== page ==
Educate Patients About Affordable, Accessible Insulin Options

Drug Topics JournalDrug Topics November 2020
Volume 165
Issue 11

What pharmacists need to know about helping patients navigate changing landscape.


Over the last 20 years, the price of insulin has dramatically increased, which has led to many individuals rationing this lifesaving drug.1 Unfortunately, there have been deaths reported in patients with diabetes due to insulin’s lack of affordability. Since about 90% of insulin sold in the United States is manufactured by 3 companies, there is limited direct competition.1

Pharmacists can play an integral role in helping patients access and afford insulin, especially during the coronavirus disease 2019 (COVID-19) pandemic.

Eli Lilly and Company has introduced the Lilly Insulin Value Program $35 copay card (monthly) for those with and without insurance, and the manufacturer has developed additional patient assistance programs (PAPs) as well.2 Humalog U-100, Humalog Mix75/25, and Humalog Junior KwikPen are available as lower-priced versions at a 50% discount and can be ordered through pharmacies.3

Novo Nordisk is offering a free 90-day supply of insulin through their PAP to patients who have lost health insurance coverage because of a change in job status due to the coronavirus disease 2019.4 The My$99Insulin program provides individuals with up to 3 vials or 2 packs of FlexPen/FlexTouch/PenFill pens of any combination of Novo Nordisk insulins with a prescription for $99.3,4 Authorized generics of NovoLog and NovoLog Mix are available at 50% off the list price of brand products.3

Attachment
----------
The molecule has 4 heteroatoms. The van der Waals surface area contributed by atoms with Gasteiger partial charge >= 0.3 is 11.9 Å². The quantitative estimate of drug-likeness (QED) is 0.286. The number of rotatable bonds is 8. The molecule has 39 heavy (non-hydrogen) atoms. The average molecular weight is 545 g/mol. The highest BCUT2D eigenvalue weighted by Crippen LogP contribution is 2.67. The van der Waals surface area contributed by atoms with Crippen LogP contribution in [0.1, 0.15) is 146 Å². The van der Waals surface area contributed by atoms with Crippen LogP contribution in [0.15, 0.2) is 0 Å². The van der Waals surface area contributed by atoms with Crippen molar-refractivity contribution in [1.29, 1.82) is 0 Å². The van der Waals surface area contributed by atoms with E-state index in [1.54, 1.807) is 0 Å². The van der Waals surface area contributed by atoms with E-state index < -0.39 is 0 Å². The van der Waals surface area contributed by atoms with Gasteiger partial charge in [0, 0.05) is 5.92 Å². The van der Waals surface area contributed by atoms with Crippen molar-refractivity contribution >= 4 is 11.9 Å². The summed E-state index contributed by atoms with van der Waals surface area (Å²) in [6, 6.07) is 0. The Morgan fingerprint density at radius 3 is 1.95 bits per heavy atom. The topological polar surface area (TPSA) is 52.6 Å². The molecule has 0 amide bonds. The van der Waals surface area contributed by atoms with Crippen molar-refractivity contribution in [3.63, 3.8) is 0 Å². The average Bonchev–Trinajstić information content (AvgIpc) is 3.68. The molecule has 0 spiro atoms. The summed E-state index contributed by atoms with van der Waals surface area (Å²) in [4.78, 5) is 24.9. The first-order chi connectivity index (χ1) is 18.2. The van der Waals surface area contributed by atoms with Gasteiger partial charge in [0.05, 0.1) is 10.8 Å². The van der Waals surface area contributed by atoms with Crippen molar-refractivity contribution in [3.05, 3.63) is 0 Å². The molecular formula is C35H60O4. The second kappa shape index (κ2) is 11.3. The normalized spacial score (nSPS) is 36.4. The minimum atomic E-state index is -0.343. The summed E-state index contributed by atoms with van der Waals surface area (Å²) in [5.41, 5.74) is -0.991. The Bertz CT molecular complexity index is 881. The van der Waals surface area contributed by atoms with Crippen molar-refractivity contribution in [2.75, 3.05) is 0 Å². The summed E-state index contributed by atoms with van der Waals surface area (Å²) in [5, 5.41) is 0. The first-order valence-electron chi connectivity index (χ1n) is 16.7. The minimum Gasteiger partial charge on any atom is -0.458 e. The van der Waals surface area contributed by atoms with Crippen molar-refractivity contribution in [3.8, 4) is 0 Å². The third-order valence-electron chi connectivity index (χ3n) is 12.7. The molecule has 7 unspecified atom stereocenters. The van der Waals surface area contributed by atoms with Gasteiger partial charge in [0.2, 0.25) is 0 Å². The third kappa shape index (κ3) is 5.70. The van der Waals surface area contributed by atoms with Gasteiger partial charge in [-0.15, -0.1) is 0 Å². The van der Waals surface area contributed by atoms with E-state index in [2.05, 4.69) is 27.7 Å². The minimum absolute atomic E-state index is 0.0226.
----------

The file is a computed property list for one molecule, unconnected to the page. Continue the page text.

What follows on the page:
Sanofi offers copay assistance programs and an Insulins Valyou Savings Program for patients without insurance that is $99 per month for 1 or multiple insulins (up to 10 packs of pens and/or 10 mL vials per month).4

MannKind Corporation has a savings card ($15 per prescription fill) for insulin human (Afrezza) inhalation powder for patients with insurance.6

Insulin Prices and Counseling Pearls

In an interview with Drug Topics®, Sandra Leal, PharmD, MPH, FAPhA, CDCES, executive vice president of Tabula Rasa HealthCare and president-elect of the American Pharmacists Association (APhA), said that APhA is examining why drug prices in general are increasing, and the organization is helping patients navigate this complex system. Even though insulin manufacturers are not experiencing drug shortages, mail order delays have slowed the delivery of medications, which could affect adherence.2 The American Diabetes Association (ADA) recommends that health care providers “prescribe the lowest-priced insulin required to effectively and safely achieve treatment goals.”3 The ADA maintains a comprehensive list of resources to help patients afford insulin products and medical devices.3

“Pharmacists should always be good advocates and put the patient first,” Leal said. Amid the pandemic, Leal discussed the importance of educating patients transitioning to different insurance plans and assisting individuals who are uninsured about the best and most affordable insulin options. Individuals also should be educated about patient assistance programs (PAPs) and discount cards for insulin savings.